Despite calling myself a "writer" I wouldn't say I have a particularly good way with words when it comes to my family. I tend to find the things we sh...
Since we still know so very little about the many different types of dementia there is a huge amount of scope for research and development, and for informing the public about reliable ways in which they can reduce their risk of developing a type of dementia, and indeed many other common illnesses, conditions and diseases.
We cannot rely on charities: this needs to be a top priority for our Government and we need to find ways of working together to address this issue. It's no good having policy in place if it is not put into practice. The system needs to be overhauled and fast, if we are to provide the care and support that all disabled children and their families deserve.
Let me resolve this debate once and for all. Teenagers are into politics now. Once upon a time, you adopted a political stance to annoy your Mum and Dad and then eventually voted for the person who promised to do away with tuition fees. Now there is/was Milli-fandom, Corbyn-istas, Cameronettes (although the Cameronettes didn't exactly turn into a teen-cult phenomenon.)
When I found my father using a kitchen tray with an historic local map printed on it to plan the route of our next expedition rather than his car's GPS system, I gave up any illusion that this family holiday could be categorised as slick.
The talking part of the relationship is, of course, the most important. Along with making sure there are cakes available at every visit, a decent amount of pocket money and the occasional 'naughty' treat - surely, that's what we're here for as grandparents isn't it?
Do you know what a wifelet is? By any chance, you ask yourself, is it a bit like a pikelet? Well, not exactly. Although if by pikelet you mean a sort of regional Oop North crumpet, then you're perhaps not too wide of the mark. Before you start getting ideas that this is going to be some pun-laden critique of The Great British Bake Off, sorry, but it's not.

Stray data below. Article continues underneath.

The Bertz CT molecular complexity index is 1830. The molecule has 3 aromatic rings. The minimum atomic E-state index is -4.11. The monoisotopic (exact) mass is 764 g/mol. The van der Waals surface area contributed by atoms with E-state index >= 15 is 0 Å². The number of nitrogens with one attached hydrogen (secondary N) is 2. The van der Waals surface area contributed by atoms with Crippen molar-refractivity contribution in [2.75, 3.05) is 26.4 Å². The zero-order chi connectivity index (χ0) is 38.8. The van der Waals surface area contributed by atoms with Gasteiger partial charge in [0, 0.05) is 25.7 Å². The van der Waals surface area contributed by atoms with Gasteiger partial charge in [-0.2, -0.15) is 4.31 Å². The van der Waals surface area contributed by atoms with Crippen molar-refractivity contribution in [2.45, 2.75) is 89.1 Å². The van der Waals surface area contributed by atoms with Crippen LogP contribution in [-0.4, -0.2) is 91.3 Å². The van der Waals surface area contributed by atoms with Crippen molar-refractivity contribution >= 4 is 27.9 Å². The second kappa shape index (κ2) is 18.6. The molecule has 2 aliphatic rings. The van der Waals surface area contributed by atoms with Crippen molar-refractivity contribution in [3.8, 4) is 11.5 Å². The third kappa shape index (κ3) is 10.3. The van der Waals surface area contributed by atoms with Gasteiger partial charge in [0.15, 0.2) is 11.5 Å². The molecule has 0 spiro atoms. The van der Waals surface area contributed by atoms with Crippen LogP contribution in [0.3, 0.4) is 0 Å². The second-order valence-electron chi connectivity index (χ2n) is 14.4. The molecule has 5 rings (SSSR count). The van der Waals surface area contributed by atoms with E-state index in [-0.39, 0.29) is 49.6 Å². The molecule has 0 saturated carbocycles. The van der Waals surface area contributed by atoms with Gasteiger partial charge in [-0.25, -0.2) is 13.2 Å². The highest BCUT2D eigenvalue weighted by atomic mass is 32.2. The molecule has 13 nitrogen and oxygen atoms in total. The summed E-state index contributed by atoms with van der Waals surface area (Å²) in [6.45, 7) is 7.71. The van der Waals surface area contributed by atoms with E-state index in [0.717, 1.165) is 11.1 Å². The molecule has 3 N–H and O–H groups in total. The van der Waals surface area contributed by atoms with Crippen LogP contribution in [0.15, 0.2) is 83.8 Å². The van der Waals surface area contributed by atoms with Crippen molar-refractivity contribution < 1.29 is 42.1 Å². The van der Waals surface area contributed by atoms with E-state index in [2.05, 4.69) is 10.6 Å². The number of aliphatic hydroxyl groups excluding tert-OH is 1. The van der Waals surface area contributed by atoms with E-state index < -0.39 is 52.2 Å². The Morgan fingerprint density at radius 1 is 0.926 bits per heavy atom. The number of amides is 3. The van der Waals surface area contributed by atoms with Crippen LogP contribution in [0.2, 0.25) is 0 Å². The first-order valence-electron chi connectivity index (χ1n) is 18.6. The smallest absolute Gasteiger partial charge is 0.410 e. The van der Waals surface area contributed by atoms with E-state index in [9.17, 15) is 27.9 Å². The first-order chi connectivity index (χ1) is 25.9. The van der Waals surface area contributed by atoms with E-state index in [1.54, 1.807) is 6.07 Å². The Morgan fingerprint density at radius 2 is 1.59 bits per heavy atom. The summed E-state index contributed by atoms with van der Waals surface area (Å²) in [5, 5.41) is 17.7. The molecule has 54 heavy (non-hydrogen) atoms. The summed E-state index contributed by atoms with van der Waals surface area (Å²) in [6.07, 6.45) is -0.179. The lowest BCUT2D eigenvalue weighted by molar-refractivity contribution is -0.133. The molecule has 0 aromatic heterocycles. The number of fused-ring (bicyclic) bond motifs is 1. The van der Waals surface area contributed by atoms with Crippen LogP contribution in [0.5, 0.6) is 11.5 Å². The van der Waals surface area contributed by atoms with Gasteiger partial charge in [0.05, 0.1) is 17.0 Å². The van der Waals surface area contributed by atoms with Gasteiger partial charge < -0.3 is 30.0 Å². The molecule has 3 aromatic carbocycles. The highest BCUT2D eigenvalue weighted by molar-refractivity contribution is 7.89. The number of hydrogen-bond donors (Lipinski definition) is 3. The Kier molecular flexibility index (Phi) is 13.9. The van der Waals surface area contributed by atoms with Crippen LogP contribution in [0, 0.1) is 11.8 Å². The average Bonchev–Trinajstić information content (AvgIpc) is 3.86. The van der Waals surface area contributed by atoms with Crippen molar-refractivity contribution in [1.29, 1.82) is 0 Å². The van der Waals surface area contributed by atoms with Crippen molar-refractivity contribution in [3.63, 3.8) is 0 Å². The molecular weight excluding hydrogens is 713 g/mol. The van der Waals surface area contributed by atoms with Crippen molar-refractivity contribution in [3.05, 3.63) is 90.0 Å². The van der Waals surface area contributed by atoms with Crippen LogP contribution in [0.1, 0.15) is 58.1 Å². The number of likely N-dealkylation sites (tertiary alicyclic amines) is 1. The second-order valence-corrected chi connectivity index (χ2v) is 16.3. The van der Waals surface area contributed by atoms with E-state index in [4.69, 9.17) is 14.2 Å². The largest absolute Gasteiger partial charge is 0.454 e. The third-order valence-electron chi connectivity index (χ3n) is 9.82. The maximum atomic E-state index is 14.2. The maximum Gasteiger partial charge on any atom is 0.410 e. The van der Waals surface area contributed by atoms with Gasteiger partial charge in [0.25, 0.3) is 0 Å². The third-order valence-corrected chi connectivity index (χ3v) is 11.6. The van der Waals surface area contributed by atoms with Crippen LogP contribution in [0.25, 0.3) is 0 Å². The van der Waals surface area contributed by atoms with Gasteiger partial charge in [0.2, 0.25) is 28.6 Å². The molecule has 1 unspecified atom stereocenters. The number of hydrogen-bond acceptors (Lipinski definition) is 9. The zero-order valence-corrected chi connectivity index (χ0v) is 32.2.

She went through periods of sense-making, trying to ignore what was going on. She pondered small unrelated details such as the extortionate train fare. But I knew at that moment all she really cared about, all she really wanted was to be with her mum and it was heartbreaking to hear.
I found a green lifestyle that would make my family life better, happier and healthier, not worthy, guilt-filled and exhausted. This meant changing things that would benefit us and letting fun and family activity be the guide.
Has it changed parents' behaviour? No. Has it improved children's grades? No. In fact most parents will be horrified to find that as well as failing in these two basic areas it is actually costing the Local Councils money to enforce the policy.
With many teenagers becoming increasingly stressed and overwhelmed, it's no surprise that parents are feeling the pressure too. Sound familiar? Here's how you can help your teenager cope.
Lots of people get anxious or upset about their children starting at school. They are worried about how their child will cope, how they will settle and whether they are old enough and ready for big school.
I'm a mother to three boys - aged 26, 23 and soon to be 13. I'm also godmother to a beautiful 18-year-old girl for whom I assumed a motherly role when her real mum (one of my best and dearest friends) died three years ago.
A parent's impression of their child's school day can be rather nebulous, and so I thought I would share a few techniques I've developed to get a bit of a firmer idea of what their school day is like.
Now, when I drop my daughter off each day, I will hand her over to someone else. A surrogate parent, almost. Someone other than me will pick her up when she falls, wipe away her tears and reassure her that everything is going to be okay.